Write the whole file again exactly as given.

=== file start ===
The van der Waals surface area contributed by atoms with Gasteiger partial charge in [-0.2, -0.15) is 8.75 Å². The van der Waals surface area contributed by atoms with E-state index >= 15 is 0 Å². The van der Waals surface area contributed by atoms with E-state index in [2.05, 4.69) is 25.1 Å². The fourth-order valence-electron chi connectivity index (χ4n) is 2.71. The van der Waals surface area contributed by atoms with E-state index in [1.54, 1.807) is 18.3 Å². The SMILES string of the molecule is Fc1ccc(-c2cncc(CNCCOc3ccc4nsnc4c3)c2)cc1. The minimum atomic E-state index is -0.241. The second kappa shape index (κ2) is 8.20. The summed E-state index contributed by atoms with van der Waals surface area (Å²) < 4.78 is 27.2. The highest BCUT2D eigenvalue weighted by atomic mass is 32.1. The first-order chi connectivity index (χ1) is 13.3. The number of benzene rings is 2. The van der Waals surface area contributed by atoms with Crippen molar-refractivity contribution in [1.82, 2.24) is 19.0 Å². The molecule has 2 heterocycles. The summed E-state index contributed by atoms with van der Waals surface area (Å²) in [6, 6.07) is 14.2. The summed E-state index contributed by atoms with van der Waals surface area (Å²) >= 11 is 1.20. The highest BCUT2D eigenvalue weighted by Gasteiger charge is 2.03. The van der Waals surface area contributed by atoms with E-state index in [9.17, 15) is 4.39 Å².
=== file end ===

The van der Waals surface area contributed by atoms with Gasteiger partial charge in [-0.2, -0.15) is 8.75 Å². The van der Waals surface area contributed by atoms with E-state index >= 15 is 0 Å². The van der Waals surface area contributed by atoms with E-state index in [2.05, 4.69) is 25.1 Å². The fourth-order valence-electron chi connectivity index (χ4n) is 2.71. The van der Waals surface area contributed by atoms with E-state index in [1.54, 1.807) is 18.3 Å². The SMILES string of the molecule is Fc1ccc(-c2cncc(CNCCOc3ccc4nsnc4c3)c2)cc1. The minimum atomic E-state index is -0.241. The second kappa shape index (κ2) is 8.20. The summed E-state index contributed by atoms with van der Waals surface area (Å²) < 4.78 is 27.2. The highest BCUT2D eigenvalue weighted by atomic mass is 32.1. The first-order chi connectivity index (χ1) is 13.3. The number of benzene rings is 2. The van der Waals surface area contributed by atoms with Crippen molar-refractivity contribution in [1.82, 2.24) is 19.0 Å². The molecule has 2 heterocycles. The summed E-state index contributed by atoms with van der Waals surface area (Å²) in [6, 6.07) is 14.2. The summed E-state index contributed by atoms with van der Waals surface area (Å²) >= 11 is 1.20. The highest BCUT2D eigenvalue weighted by Gasteiger charge is 2.03. The van der Waals surface area contributed by atoms with E-state index in [9.17, 15) is 4.39 Å².